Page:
How to survive in the jungle of apps, developers, multitude of regional App Stores and the competition boasting multimillion budgets, such as Rovio and Chillingo? Without any doubt, these companies have the financial means allowing them to purchase TV ads or even organise offline events to promote their games or apps, as was the case with Rovio and its physical version of the catapult for their game mascots. Do not worry, though. Apple’ App Store grants the same exact opportunities to all its developers! App Store does have a few marketing-related shortcomings, but these flaws create equal chances for all publishers, developers or software-houses, regardless of their budget. These cheap, or even free-of-charge solutions are abbreviated as ASO — App Store Optimisation.
What is ASO?
ASO, in short, entails the entire process of optimising the apps in a way which allows for it to climb up the search results of application markets — the Apple App Store in this case, as it is the platform I am focusing on here. The higher the achieved result, the more people will visit our product’s page. The increased number of visitors translates into more downloads, which in turn equals a bigger income. To summarise and simplify the issue at hand, one can say that it’s basically a SEO process for mobile apps.
A key aspect of ASO is identifying and recognising your clients — the users downloading the app. I’m not reinventing the wheel when I say that it’s crucial for any industry, but it bears explaining that in the case of ASO the process entails the selecting the right keywords we use to describe our app.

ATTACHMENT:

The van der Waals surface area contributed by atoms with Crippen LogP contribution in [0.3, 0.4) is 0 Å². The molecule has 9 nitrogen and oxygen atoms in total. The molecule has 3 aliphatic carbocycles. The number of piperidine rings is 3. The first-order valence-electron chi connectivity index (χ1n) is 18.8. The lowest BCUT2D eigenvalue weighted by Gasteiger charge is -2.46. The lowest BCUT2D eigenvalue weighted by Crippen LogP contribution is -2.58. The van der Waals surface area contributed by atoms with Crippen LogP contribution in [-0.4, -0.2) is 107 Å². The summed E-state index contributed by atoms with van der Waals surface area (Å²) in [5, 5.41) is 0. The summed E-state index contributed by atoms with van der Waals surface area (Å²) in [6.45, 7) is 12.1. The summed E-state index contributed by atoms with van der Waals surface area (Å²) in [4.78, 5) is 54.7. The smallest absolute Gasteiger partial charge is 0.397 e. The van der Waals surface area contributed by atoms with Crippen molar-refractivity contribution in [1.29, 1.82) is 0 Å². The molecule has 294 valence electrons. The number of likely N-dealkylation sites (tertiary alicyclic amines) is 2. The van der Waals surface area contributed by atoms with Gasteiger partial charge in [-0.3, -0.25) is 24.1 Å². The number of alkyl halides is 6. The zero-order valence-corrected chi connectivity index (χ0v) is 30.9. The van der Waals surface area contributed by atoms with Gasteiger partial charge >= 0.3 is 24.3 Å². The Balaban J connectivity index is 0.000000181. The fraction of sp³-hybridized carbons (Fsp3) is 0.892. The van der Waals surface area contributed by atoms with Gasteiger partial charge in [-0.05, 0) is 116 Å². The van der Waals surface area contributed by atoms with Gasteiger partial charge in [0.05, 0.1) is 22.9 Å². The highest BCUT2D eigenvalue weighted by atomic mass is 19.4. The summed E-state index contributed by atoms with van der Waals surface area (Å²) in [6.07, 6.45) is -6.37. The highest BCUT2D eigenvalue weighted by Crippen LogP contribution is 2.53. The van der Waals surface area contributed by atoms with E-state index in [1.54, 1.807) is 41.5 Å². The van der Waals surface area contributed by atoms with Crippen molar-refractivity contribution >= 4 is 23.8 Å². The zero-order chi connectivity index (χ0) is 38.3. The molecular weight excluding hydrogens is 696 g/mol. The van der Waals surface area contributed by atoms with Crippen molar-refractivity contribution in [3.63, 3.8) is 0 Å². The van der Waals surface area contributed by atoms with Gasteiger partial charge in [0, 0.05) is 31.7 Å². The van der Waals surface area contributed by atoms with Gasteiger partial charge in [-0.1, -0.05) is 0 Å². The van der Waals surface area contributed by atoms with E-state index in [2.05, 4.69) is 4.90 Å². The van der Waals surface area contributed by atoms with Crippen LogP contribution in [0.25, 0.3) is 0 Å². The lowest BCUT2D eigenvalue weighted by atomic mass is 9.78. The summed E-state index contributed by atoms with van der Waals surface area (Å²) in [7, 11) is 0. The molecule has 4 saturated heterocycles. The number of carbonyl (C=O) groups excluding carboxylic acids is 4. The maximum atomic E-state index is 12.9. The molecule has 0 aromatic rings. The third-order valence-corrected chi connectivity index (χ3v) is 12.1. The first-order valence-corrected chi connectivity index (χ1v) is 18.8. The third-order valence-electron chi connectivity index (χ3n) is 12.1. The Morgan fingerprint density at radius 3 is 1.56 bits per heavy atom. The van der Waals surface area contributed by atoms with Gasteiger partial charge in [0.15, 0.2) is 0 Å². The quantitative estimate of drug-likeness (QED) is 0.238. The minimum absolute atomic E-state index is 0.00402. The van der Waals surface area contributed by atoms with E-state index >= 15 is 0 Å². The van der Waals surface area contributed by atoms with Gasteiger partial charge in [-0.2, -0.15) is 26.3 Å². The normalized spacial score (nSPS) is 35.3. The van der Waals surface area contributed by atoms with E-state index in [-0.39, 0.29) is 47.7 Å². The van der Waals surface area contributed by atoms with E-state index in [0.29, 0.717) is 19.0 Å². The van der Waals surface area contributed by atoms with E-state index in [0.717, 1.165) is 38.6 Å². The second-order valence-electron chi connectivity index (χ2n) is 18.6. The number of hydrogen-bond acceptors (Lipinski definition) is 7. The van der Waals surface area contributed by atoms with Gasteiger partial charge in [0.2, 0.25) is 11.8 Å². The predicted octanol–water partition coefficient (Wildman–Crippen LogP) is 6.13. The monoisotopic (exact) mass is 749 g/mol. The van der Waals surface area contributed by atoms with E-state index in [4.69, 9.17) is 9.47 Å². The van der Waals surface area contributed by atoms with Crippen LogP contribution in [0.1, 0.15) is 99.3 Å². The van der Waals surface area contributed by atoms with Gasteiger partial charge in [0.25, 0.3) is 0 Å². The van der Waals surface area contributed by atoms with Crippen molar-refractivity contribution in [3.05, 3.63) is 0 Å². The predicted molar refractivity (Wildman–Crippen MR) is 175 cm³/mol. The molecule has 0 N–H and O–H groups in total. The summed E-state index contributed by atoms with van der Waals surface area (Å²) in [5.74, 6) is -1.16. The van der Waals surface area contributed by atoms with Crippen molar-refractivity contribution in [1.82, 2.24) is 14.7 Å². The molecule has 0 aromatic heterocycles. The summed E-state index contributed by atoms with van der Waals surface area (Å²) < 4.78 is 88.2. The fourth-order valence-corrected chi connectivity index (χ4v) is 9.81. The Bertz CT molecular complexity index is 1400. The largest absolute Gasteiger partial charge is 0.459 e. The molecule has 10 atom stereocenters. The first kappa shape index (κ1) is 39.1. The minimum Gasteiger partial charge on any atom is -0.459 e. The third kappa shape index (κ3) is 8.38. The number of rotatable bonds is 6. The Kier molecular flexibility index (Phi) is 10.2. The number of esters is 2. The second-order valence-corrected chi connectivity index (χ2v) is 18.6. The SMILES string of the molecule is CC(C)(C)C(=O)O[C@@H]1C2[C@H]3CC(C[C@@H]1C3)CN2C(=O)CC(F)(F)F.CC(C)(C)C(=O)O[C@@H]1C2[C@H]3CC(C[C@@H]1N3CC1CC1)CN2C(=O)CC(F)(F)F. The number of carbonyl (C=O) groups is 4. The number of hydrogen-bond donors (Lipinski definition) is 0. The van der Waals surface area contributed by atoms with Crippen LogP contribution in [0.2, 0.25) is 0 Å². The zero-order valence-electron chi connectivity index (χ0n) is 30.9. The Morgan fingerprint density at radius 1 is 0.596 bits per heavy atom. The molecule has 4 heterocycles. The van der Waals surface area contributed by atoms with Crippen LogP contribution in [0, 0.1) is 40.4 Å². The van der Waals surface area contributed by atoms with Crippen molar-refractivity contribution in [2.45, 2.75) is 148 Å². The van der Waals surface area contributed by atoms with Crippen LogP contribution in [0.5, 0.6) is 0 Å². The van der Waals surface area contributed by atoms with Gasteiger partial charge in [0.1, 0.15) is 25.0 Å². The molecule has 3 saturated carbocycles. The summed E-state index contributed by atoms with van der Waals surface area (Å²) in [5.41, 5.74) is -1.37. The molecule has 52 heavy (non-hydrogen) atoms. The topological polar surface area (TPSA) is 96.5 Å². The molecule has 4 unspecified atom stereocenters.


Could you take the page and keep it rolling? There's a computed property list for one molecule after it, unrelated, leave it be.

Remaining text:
We need to discover the types of keywords our potential clients input into the search engine to find apps similar to our product. Understanding their behaviour will help us adjust to their language and thus conquer the keyword universe.
Another approach to describing ASO is to say it combines innovation, strategic planning, analysis abilities and adapting to the ever-changing conditions of the environment in order to determine the optimal path to improving the percentage of your app to be found organically.
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What influences ASO?
Let’s focus on the four main factors which influence ASO. I have divided them into main factors and additional factors.
- Keywords — the title of the app as well as the keywords are quite easy to change in iTunes Connect, which makes these factors available for continuous optimisation.
- Number of downloads
- Rating and Reviews (Rating and Reviews)
What to do as a part of ASO
We know what influences ASO and why ASO must be implemented, which finds proof in statistics, according to which 63% of apps downloaded by the users are found via the search engine. Unfortunately, a lot of developers fail to exploit this fact, which is a shame, as it’s really not that difficult — it just demands a thorough and consequent approach.
What ASO-related operations might one undertake?
Creating and optimising the app’s title.
iOS apps have two titles. The first one is the visible in the Store and which we type into iTunes Connect, while the second one is the “Project name” in Xcode — the title, which appears on the device. We’ll focus on the first one. According to tests conducted by MobileDevHQ — apps, which contain keywords in the title appear in search results 10.3% more often than those, which do not contain them.
Searching, analysing and optimising the keywords